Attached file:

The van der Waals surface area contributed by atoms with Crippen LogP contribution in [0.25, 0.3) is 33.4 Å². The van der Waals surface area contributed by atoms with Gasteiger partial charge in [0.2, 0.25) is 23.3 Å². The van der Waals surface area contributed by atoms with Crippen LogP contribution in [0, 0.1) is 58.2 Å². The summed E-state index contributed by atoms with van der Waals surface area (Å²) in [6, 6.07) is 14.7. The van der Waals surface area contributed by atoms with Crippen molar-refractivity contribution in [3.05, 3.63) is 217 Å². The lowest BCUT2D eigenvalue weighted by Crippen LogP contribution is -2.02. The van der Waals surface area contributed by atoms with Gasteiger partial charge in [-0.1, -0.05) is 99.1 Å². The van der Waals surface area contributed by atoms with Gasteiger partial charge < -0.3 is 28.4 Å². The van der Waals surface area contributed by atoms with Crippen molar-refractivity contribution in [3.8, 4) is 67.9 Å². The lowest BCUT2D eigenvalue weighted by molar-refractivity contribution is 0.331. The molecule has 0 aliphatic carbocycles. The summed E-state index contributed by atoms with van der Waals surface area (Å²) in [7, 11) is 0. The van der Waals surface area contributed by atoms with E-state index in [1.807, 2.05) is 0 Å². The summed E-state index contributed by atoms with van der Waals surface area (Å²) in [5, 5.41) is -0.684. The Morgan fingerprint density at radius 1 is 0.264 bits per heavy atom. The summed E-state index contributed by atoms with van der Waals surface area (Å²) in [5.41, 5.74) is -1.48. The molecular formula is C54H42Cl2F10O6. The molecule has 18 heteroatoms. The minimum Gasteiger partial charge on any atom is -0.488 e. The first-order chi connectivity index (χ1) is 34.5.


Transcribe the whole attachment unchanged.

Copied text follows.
The van der Waals surface area contributed by atoms with Crippen LogP contribution in [0.25, 0.3) is 33.4 Å². The van der Waals surface area contributed by atoms with Gasteiger partial charge in [0.2, 0.25) is 23.3 Å². The van der Waals surface area contributed by atoms with Crippen LogP contribution in [0, 0.1) is 58.2 Å². The summed E-state index contributed by atoms with van der Waals surface area (Å²) in [6, 6.07) is 14.7. The van der Waals surface area contributed by atoms with Crippen molar-refractivity contribution in [3.05, 3.63) is 217 Å². The lowest BCUT2D eigenvalue weighted by Crippen LogP contribution is -2.02. The van der Waals surface area contributed by atoms with Gasteiger partial charge in [-0.1, -0.05) is 99.1 Å². The van der Waals surface area contributed by atoms with Gasteiger partial charge < -0.3 is 28.4 Å². The van der Waals surface area contributed by atoms with Crippen molar-refractivity contribution in [3.8, 4) is 67.9 Å². The lowest BCUT2D eigenvalue weighted by molar-refractivity contribution is 0.331. The molecule has 0 aliphatic carbocycles. The summed E-state index contributed by atoms with van der Waals surface area (Å²) in [7, 11) is 0. The van der Waals surface area contributed by atoms with E-state index in [1.807, 2.05) is 0 Å². The summed E-state index contributed by atoms with van der Waals surface area (Å²) in [5, 5.41) is -0.684. The Morgan fingerprint density at radius 1 is 0.264 bits per heavy atom. The summed E-state index contributed by atoms with van der Waals surface area (Å²) in [5.41, 5.74) is -1.48. The molecular formula is C54H42Cl2F10O6. The molecule has 18 heteroatoms. The minimum Gasteiger partial charge on any atom is -0.488 e. The first-order chi connectivity index (χ1) is 34.5.